Traumatic Brain Injury (TBI) is a medical diagnosis that you have seen in the news lately. The NFL has put new regulations in place regarding their football players and head trauma. There have been many military personnel injured overseas in battle or in explosions from rocket attacks, IEDs, or other explosives. In order to fully understand Traumatic Brain Injury, you have to know how it occurs, and why it is not an ordinary concussion.
According to the Mayo Clinic, a TBI occurs when the head sustains a violent blow or jolt. It causes bruising, torn tissue, and swelling which affects the brain and thus behavior. Military personnel in a combat zone are particularly at risk for TBIs due to blast related events. This includes IEDs, land mines, rocket grenades, and suicide bombers. The long term effects of a head trauma due to combat may not be revealed for some time, even when medical attention is received immediately. It is often a very terrifying injury, due to the changes the brain trauma causes on behavior.
New medical studies document the long term effects of TBI or repetitive head injuries. These studies show that not only are there physical problems such as intense headaches reported, but mental issues as well, such as depression, anxiety, irritability, and mood swings. You can easily see how a service member who comes home after a long deployment might have issues assimilating back into a civilian life. This is especially true after TBI injuries.
Some find themselves suffering depression, and they may ‘self-medicate' by drug and alcohol use. Assault and domestic violence issues are common behavioral issues with military members who return home after a combat tour, due to possible PTSD (Post Traumatic Stress Disorder) from being in a combat zone and/or sustaining head injuries.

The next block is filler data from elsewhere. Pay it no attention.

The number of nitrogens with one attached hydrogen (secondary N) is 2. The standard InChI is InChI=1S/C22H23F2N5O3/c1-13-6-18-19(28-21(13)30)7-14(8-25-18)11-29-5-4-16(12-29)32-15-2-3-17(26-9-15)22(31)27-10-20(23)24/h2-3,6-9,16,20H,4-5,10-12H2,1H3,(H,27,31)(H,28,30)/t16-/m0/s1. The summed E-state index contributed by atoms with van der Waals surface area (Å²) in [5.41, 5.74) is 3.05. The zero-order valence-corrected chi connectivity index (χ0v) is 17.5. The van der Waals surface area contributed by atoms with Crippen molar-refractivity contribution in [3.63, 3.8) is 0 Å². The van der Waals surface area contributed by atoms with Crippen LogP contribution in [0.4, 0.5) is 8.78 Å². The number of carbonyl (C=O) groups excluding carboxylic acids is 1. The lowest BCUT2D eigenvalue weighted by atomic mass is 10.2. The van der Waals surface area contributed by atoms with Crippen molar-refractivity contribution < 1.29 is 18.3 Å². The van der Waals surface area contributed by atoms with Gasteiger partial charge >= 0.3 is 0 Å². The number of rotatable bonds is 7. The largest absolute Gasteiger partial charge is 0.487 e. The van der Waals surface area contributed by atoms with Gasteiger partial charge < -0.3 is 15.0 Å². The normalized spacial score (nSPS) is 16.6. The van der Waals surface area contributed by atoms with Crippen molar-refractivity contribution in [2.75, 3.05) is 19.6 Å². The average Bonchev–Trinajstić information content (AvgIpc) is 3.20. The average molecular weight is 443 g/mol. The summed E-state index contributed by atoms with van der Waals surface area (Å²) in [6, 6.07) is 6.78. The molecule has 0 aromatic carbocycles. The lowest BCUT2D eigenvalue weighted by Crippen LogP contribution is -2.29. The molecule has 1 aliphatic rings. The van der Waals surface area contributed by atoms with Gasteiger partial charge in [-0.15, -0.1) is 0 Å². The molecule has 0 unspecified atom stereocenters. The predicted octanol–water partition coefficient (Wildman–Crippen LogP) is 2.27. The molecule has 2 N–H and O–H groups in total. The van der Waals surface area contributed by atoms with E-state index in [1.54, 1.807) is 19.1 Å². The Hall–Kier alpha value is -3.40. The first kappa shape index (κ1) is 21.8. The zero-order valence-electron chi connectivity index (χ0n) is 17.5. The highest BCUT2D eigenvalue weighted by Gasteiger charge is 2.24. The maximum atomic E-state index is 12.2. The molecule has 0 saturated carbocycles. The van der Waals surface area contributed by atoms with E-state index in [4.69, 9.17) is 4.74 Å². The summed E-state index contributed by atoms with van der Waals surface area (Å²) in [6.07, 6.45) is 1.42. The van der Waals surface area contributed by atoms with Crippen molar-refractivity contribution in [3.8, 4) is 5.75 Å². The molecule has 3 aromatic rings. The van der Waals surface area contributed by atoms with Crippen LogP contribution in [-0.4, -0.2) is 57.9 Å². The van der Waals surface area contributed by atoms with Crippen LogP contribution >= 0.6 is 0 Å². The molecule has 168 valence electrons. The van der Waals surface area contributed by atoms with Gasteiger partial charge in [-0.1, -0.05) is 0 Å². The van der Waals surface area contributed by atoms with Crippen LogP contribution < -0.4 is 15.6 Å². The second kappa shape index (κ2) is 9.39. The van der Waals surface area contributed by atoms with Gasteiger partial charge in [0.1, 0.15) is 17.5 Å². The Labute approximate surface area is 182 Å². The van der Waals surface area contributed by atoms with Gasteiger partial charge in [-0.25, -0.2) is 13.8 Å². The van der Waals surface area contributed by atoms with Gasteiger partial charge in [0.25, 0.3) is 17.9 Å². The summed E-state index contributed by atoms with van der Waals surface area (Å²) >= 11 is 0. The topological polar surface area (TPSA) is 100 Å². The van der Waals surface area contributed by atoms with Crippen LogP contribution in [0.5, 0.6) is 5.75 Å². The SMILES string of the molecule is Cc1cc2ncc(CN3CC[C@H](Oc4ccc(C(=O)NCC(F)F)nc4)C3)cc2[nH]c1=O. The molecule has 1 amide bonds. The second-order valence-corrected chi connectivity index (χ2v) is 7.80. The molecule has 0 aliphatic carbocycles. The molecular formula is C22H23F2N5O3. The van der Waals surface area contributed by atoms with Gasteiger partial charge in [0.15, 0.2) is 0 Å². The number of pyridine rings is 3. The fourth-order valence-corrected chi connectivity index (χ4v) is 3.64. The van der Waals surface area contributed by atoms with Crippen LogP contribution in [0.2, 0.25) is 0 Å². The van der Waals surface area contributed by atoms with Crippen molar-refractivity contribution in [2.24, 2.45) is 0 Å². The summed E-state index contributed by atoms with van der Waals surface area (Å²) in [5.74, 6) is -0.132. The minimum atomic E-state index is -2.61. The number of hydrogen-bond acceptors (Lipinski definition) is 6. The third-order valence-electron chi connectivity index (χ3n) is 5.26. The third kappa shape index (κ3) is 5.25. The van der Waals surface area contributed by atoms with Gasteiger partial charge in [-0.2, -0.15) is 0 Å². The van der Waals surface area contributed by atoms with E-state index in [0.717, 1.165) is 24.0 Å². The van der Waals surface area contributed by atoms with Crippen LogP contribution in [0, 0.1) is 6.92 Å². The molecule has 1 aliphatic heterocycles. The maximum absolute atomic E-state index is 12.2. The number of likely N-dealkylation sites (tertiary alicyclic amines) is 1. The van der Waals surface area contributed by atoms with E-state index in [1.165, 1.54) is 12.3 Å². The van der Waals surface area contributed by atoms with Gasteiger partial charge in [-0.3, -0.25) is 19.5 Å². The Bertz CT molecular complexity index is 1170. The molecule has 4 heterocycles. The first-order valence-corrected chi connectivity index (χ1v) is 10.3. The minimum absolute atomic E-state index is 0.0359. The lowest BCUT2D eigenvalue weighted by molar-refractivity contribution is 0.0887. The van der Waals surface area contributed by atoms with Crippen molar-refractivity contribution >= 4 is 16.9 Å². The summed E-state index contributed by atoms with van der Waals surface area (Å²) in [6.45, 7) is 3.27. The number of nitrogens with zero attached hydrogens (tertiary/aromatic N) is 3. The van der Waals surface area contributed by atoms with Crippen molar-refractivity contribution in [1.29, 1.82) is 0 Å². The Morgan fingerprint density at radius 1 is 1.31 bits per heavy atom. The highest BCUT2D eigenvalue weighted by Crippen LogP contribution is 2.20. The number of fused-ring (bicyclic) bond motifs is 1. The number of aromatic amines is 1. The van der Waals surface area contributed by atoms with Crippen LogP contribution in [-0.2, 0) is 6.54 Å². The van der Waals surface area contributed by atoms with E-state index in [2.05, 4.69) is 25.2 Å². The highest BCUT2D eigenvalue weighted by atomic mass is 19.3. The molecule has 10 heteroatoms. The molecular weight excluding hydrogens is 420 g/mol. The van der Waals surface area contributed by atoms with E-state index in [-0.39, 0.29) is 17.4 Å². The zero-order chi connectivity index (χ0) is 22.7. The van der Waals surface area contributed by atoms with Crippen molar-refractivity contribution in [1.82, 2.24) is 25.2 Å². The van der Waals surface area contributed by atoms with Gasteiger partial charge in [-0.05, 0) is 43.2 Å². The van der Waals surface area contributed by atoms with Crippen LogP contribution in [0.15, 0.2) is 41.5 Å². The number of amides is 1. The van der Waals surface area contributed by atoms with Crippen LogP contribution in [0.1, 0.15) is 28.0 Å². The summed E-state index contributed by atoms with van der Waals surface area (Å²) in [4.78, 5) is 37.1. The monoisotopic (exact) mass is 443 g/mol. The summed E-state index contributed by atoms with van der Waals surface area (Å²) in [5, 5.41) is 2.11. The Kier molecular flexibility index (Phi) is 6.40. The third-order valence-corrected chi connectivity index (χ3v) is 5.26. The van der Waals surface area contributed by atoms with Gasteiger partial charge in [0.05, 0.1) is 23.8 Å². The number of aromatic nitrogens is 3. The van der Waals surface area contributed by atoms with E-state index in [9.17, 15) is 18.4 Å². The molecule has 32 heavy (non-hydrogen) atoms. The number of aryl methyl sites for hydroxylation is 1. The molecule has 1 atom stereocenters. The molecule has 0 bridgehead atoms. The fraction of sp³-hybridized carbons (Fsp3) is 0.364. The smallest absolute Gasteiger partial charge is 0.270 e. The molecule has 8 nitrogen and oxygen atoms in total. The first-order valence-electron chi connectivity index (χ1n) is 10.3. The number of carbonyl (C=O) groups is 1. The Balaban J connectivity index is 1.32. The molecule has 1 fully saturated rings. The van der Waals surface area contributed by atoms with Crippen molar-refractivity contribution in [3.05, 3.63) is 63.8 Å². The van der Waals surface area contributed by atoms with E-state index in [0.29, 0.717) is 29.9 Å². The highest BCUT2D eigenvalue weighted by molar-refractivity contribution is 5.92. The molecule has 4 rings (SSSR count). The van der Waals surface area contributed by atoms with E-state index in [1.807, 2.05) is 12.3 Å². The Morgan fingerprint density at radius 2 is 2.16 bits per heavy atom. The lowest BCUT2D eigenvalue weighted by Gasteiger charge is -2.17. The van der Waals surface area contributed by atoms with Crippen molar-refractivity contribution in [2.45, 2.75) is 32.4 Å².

When a military member is accused of committing a crime, can the fact that they have had a Traumatic Brain Injury become a defense?
Yes, in order to be convicted of a crime, the evidence must show beyond a reasonable doubt that the person committing the crime had the mental and physical ability to control their behavior. One of the key components to TBI is the inability to control certain impulses, some of them violent in nature. When mental capacity is considerably diminished due to a TBI or PTSD, it should most certainly be part of the defense. Medical tests; including CT, MRIs, and other scans, can be introduced into evidence. This will allow their defense team to best mount a case of for them.
Military Lawyer Patrick J. McLain understands what Traumatic Brain Injury can do to your life. Patrick McLain has been defending military veterans and active duty soldiers against serious charges for almost three decades. If you think TBI might have an impact on your case, contact us today to find out what we can do for you.
Mark Smith Reply
Posted Sep 03, 2020 at 10:25:07
My grandson has tbi as a result of a car accident. Multiple injuries including frontal lobe damage. He manages to work but deals with memory issues, sleep problems, depression and anxiety. Prior to the accident at the age of 16 he was totally focused on sports! After the brain injury, broken neck etc. he no longer could play. Recovery was tough. He went to college, there he dealt with failure with taking exams. He started smoking pot and drinking. Legal problems started with dui arrests. He didn’t seem to learn from the previous one. After graduation and he got a job he seemed to be adjusting. He never misses work but has a hard time dealing with everyday pressures. He has been solidly employed for 4 years. He has now got another dui but this time he is asking for help. For the first time he has said something is wrong in my head. He is now working with a councilor. I know him very well and I know his tbi causes these these problems. He is afraid to let the court know he has a brain injury. Should he?
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